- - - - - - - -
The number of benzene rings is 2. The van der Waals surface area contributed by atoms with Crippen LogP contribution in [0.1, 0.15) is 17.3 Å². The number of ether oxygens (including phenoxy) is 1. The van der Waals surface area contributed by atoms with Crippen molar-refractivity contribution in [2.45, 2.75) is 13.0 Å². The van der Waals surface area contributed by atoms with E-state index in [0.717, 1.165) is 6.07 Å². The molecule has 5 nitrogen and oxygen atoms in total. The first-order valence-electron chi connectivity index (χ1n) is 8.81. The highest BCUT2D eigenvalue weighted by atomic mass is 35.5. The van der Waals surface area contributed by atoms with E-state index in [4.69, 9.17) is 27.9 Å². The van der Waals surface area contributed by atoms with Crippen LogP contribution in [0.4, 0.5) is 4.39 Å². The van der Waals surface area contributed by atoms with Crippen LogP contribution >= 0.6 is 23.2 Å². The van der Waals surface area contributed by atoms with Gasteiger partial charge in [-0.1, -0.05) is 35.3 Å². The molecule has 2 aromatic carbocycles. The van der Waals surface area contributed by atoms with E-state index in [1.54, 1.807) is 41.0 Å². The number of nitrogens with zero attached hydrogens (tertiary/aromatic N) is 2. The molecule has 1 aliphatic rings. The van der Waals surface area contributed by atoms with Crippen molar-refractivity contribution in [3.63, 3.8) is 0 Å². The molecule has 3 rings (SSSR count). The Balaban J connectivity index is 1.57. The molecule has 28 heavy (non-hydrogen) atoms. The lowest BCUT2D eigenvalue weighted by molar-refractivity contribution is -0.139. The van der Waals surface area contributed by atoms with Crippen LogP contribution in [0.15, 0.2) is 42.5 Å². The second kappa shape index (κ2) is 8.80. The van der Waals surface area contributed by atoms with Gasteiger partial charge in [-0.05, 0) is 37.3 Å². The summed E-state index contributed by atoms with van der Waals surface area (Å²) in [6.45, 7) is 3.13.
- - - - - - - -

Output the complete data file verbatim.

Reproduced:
The number of benzene rings is 2. The van der Waals surface area contributed by atoms with Crippen LogP contribution in [0.1, 0.15) is 17.3 Å². The number of ether oxygens (including phenoxy) is 1. The van der Waals surface area contributed by atoms with Crippen molar-refractivity contribution in [2.45, 2.75) is 13.0 Å². The van der Waals surface area contributed by atoms with E-state index in [0.717, 1.165) is 6.07 Å². The molecule has 5 nitrogen and oxygen atoms in total. The first-order valence-electron chi connectivity index (χ1n) is 8.81. The highest BCUT2D eigenvalue weighted by atomic mass is 35.5. The van der Waals surface area contributed by atoms with E-state index in [4.69, 9.17) is 27.9 Å². The van der Waals surface area contributed by atoms with Crippen LogP contribution in [0.4, 0.5) is 4.39 Å². The van der Waals surface area contributed by atoms with Crippen LogP contribution >= 0.6 is 23.2 Å². The van der Waals surface area contributed by atoms with Gasteiger partial charge in [-0.1, -0.05) is 35.3 Å². The molecule has 2 aromatic carbocycles. The van der Waals surface area contributed by atoms with E-state index in [1.54, 1.807) is 41.0 Å². The number of nitrogens with zero attached hydrogens (tertiary/aromatic N) is 2. The molecule has 1 aliphatic rings. The van der Waals surface area contributed by atoms with Crippen molar-refractivity contribution in [3.63, 3.8) is 0 Å². The molecule has 3 rings (SSSR count). The Balaban J connectivity index is 1.57. The molecule has 28 heavy (non-hydrogen) atoms. The lowest BCUT2D eigenvalue weighted by molar-refractivity contribution is -0.139. The van der Waals surface area contributed by atoms with Crippen LogP contribution in [0.15, 0.2) is 42.5 Å². The second kappa shape index (κ2) is 8.80. The van der Waals surface area contributed by atoms with Gasteiger partial charge in [-0.05, 0) is 37.3 Å². The summed E-state index contributed by atoms with van der Waals surface area (Å²) in [6.45, 7) is 3.13.